News Room

Carbon Footprint Schools Challenge

As part of our ongoing commitment to supporting STEM students, recently, we welcomed some bright-eyed, ambitious A-Level Chemistry students from some local schools and sixth form colleges to HQ.

The students from St Nicholas Catholic High School, Sir John Deane’s Sixth Form College, Sandbach High School and Sixth Form College and Tarporley High School and Sixth Form College were challenged to come up with ideas to reduce their school’s carbon footprint. 


Working in partnership with The Pledge Cheshire and Warrington, whose aim is to bridge the gap between education and the world of work, we asked the A-Level pupils to calculate the carbon footprint of their school or college, considering things such as lighting, heating and transport, and then come up with ideas on how they could reduce it. Some stand-out ideas included: 


  1. Switching the schools paper supply (over half a million sheets) to paper made from limestone which has a far lower environmental impact. 


  1. Educating younger students on the impact they can have on climate change through art workshops using recycled materials. 
  3. Switching the school canteen to plates, which are washed and reused, rather than disposable trays.  
  4. Reducing the amount of meat on the menu. 
  5. Encouraging school bus companies to switch to electric vehicles. 
  6. Installing smart radiator valves to control classroom temperatures. 
  1. Raising awareness and changing behaviours to encourage students and staff to turn off lighting and heating and to recycle more. 
  2. Changing the network settings to put computers into sleep mode more quickly. 
  3. Planting trees on school grounds to improve biodiversity.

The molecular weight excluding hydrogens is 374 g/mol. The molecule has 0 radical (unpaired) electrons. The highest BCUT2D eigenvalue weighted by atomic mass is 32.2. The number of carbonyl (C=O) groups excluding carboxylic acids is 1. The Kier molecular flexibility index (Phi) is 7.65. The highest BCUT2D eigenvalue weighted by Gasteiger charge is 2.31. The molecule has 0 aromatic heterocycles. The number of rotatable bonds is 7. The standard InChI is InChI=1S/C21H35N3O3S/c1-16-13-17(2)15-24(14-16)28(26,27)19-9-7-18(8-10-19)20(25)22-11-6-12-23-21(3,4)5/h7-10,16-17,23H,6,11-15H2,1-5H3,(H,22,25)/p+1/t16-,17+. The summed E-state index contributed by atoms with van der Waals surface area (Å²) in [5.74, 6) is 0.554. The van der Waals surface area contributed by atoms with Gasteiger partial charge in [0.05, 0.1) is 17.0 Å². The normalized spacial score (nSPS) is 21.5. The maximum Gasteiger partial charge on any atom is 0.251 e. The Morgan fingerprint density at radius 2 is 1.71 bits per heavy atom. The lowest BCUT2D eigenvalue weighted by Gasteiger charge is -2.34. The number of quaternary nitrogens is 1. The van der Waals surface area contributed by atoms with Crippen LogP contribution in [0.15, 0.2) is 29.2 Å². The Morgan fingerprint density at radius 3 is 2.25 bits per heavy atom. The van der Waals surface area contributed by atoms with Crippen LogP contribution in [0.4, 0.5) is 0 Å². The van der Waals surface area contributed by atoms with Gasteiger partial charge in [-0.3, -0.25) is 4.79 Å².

4. Upgrading school buildings and windows to improve energy performance.  
  5. Installing solar panels. 
  1. Switching all of the school's lights to LED bulbs. 

As well as a visit to our ground-breaking carbon capture and utilisation plant, the students also listened to our MD Martin Ashcroft who discussed the practical applications of what they were learning. Abi Lee and Tom Murphy from our energy team also kindly gave up their time to inspire the students with their own individual career journeys.  




Our judging panel found it really hard to choose just one team as it was clear that so much thought and effort had gone into all four of the presentations. However, the judging panel decided that the team from Sir John Deanes College had really hit the brief. Each member won a £50 Amazon voucher and everyone who took part got a £10 Amazon voucher. 



Grainne Patterson, Learning & Development Manager, facilitated the whole day and said “It was so rewarding to see the students engaged in the topic and eager to learn more about our company and the opportunities available here at TCEI was really impressed with their initial ideas which they came up with for their carbon footprint project and look forward to hearing all about their projects when they return next month to deliver their presentations.” 


Martin Ashcroft, Managing Director of TCE said: "When we were asked to become part of the A-Level Carbon Footprint Project with our local A-Level Chemistry students we jumped at the opportunity, not least because we have been involved in our own journey to Net Zero for over 20 years.   

We were proud to be able to show the students our new Carbon Capture Utilisation (CCU) plant, and to hopefully give them some inspiration in coming up with their own ideas on reducing their school's carbon footprint."      


Here at TCE we are committed to supporting local schools, encouraging STEM students and helping them to bring their curriculum to life. We’re excited to start planning more events and competitions for local students to get involved in. Watch this space!